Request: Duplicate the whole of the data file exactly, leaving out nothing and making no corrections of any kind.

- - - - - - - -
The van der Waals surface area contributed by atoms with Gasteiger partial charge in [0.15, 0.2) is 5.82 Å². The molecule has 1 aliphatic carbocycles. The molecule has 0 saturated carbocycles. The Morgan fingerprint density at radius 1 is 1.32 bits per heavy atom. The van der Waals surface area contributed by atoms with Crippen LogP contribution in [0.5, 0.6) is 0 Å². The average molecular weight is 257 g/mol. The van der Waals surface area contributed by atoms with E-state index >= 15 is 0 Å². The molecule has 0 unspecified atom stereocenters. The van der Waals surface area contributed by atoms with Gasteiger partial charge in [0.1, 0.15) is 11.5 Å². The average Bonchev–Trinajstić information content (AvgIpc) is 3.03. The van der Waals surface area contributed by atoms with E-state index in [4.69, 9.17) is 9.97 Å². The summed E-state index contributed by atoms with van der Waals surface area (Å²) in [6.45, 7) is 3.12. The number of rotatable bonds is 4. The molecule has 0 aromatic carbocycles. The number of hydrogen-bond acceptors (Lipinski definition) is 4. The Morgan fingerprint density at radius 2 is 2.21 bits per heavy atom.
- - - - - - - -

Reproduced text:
The van der Waals surface area contributed by atoms with Gasteiger partial charge in [0.15, 0.2) is 5.82 Å². The molecule has 1 aliphatic carbocycles. The molecule has 0 saturated carbocycles. The Morgan fingerprint density at radius 1 is 1.32 bits per heavy atom. The van der Waals surface area contributed by atoms with Crippen LogP contribution in [0.5, 0.6) is 0 Å². The average molecular weight is 257 g/mol. The van der Waals surface area contributed by atoms with E-state index >= 15 is 0 Å². The molecule has 0 unspecified atom stereocenters. The van der Waals surface area contributed by atoms with Gasteiger partial charge in [0.1, 0.15) is 11.5 Å². The average Bonchev–Trinajstić information content (AvgIpc) is 3.03. The van der Waals surface area contributed by atoms with E-state index in [4.69, 9.17) is 9.97 Å². The summed E-state index contributed by atoms with van der Waals surface area (Å²) in [6.45, 7) is 3.12. The number of rotatable bonds is 4. The molecule has 0 aromatic carbocycles. The number of hydrogen-bond acceptors (Lipinski definition) is 4. The Morgan fingerprint density at radius 2 is 2.21 bits per heavy atom.